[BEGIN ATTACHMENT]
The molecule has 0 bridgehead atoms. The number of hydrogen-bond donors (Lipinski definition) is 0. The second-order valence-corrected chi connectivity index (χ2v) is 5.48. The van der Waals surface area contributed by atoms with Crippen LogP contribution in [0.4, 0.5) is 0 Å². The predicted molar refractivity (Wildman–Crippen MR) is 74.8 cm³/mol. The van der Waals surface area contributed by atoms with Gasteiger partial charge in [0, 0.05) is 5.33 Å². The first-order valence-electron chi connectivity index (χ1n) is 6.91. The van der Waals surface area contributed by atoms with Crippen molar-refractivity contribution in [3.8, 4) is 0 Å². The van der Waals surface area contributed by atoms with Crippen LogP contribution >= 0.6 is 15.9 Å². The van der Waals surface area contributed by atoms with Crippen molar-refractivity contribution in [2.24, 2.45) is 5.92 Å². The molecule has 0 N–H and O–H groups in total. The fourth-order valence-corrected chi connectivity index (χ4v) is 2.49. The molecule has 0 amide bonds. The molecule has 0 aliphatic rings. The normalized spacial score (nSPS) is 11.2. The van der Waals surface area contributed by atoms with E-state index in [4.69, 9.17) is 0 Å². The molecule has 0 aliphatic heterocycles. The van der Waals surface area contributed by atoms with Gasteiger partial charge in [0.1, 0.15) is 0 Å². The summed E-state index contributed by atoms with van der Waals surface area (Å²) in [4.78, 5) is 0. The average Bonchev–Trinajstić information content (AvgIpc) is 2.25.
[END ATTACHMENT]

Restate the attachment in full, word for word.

The molecule has 0 bridgehead atoms. The number of hydrogen-bond donors (Lipinski definition) is 0. The second-order valence-corrected chi connectivity index (χ2v) is 5.48. The van der Waals surface area contributed by atoms with Crippen LogP contribution in [0.4, 0.5) is 0 Å². The predicted molar refractivity (Wildman–Crippen MR) is 74.8 cm³/mol. The van der Waals surface area contributed by atoms with Gasteiger partial charge in [0, 0.05) is 5.33 Å². The first-order valence-electron chi connectivity index (χ1n) is 6.91. The van der Waals surface area contributed by atoms with Crippen molar-refractivity contribution in [3.8, 4) is 0 Å². The van der Waals surface area contributed by atoms with Crippen LogP contribution >= 0.6 is 15.9 Å². The van der Waals surface area contributed by atoms with Crippen molar-refractivity contribution in [2.24, 2.45) is 5.92 Å². The molecule has 0 N–H and O–H groups in total. The fourth-order valence-corrected chi connectivity index (χ4v) is 2.49. The molecule has 0 amide bonds. The molecule has 0 aliphatic rings. The normalized spacial score (nSPS) is 11.2. The van der Waals surface area contributed by atoms with E-state index in [4.69, 9.17) is 0 Å². The molecule has 0 aliphatic heterocycles. The van der Waals surface area contributed by atoms with Gasteiger partial charge in [0.1, 0.15) is 0 Å². The summed E-state index contributed by atoms with van der Waals surface area (Å²) in [4.78, 5) is 0. The average Bonchev–Trinajstić information content (AvgIpc) is 2.25.